The second season of Mortal Kombat: Legacy launches in September, and pretty much everyone involved in the project wants you to know one thing; it's not just about fatalities.
Sure, there's martial arts and fantasy take-downs and awesome weaponry and, yes, there are gruesome fatalities. But that's not the whole deal here.
In the online show's first series, director and co-writer Kevin Tancharoen set the tone with a series of vignettes introducing each character's back-story, Now it's time, as they say, for everyone to get it on. The second season is all about the tournament itself.
Tancharoen insists he's just as interested in developing the characters and their relationships, as he is in showing them ripping out an opponent's spine.
"For the second season, I wanted to push the limits a bit in the storytelling of the characters," he said, in a Comic-Con interview with Polygon. "That is not something that people might expect from a Mortal Kombat story, which is about battles and fatalities, but I want to go deeper than that."
Audiences seem to agree, with the first series, produced by Warner Bros and hosted by Machinima, racking up more than 70 million views. As well as directing the ten-episode second series, Tancharoen has also been hired to create a full Mortal Kombat movie.
So what are the big stories in Season 2?
"In Legacy, we've tried to interject a lot of the interweaving characters' arcs, the biggest being the back-story of Scorpion and Sub-Zero and just how deep their history goes," he said. "There's also the complicated history between the two sisters Kitana and Mileena and then Liu Kang and Kung Lao and how they grew apart."
The budget has been increased this season for special effects, so you can expect trademark violence and classic death-moves. "It's still there," he said. "It heightens the drama, You get to know these characters and then all of a sudden their head is being cut off. So that means something."
At a Comic-Con panel today, the team behind Legacy showed off one fatality that comes at the end of a bloody and well-choreographed fight between Johnny Cage, Kitana and Mileena. There's no doubt that Tancharoen has listened to the fans' calls for more action in Season 2. The sequence was received with roars of approval from gathered spectators.
In the panel, martial artist and actor Samantha Jo, who plays Kitana, said that the actors had been given "weeks to prepare and practice the action sequences" rather than the few days from Series One. "The quality and the brutality is so much improved in the second season," she said.
Ed Boon, creator of Mortal Kombat, said he's happy with how the characters he produced over 20 years ago, are being fleshed out. "They have evolved," he said. "In 1991 when we created them, they were represented with literally pixels on the screen. It wasn't even polygons. There was a ceiling of presentation that we couldn't breach. Now, we're much more sophisticated and in a movie you can get a lot more back-story.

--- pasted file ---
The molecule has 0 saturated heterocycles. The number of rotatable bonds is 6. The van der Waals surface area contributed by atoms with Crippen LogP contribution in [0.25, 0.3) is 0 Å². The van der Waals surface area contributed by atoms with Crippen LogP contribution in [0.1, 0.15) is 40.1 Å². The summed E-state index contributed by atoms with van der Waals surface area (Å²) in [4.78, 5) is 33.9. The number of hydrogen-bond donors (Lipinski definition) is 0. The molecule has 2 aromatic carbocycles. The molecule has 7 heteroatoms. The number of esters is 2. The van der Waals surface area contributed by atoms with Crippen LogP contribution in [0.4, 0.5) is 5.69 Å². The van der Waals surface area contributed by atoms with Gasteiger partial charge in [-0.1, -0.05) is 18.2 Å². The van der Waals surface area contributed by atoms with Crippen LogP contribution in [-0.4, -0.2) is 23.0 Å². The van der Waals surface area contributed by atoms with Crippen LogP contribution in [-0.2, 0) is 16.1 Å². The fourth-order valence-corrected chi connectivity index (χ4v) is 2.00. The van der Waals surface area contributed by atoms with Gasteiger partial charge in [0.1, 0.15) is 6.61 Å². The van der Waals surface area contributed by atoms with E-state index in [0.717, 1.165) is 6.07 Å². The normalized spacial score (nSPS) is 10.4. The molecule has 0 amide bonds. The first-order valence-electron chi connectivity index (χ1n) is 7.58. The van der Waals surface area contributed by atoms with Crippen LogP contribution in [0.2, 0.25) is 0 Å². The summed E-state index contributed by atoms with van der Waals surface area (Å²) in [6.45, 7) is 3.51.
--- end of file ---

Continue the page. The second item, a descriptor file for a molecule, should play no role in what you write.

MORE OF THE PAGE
"One of the coolest things about this second series is that it's a reinterpretation of the characters. We're retelling the origins of the characters. Sometimes it's consistent with the games and sometimes it's a different spin, which I find very interesting. I don't think we should keep repeating the same story, especially as we are doing something more contemporary now."
But, of course there are always people who care when character mythologies are being tampered with. Boon said that the core of the characters will always remain the same.
"People care in the sense of the spirit of the character," he said. "Johnny Cage is a bit of comic relief. If suddenly they were presenting him as a serious monk, people wouldn't accept that. Johnny Cage retains the spirit of who he is, but there is some creative license taken with the details of his story.
Casper Van Dien (pictured, left, with Tancharoen) is the actor who plays Johnny Cage, and is probably best known for his role as Johnny Rico in the 1997 hit movie Starship Troopers. "Johnny Cage brings a sense of humor to the combat," he told Polygon. "When you look at the confidence of the martial artists in this film, none of them have to brag and boast because they know what they can do. But Johnny Cage is cocky and it's fun to play that."
Brian Tee plays the very different character of Liu Kang, whose conflict with Kung Lao is central to the new season. "Kevin and Warner Bros. have flipped Liu Kang on his head," said Tee. "He has become this anti-hero and you don't know which side he's going to pick. It really goes into the character in-depth and the reasons why he is in this tormented state of mind."
"The audience will really be able to connect with their relationship and understand why they are odds who each other," he said.
Despite the new focus on character and story, Mortal Kombat is still about, well, fighting, and there's plenty about the franchise that stays the same. "Scorpion has to say 'Get over here,'" said Tancharoen. "Raiden has to wear a hat. And Johnny Cage has to be a douchebag."
When the series returns in September, there'll doubtless be a new round of speculation about a new game, now that next generation consoles are almost here. The last game was 2011's reboot Mortal Kombat. The good, if not entirely surprising news, is that it's happening.
"That last one we did sold four or five million copies so I'd be surprised if we never did another one," said Boon. "After 20 years this game is still entertaining people. That's a lot of staying power."
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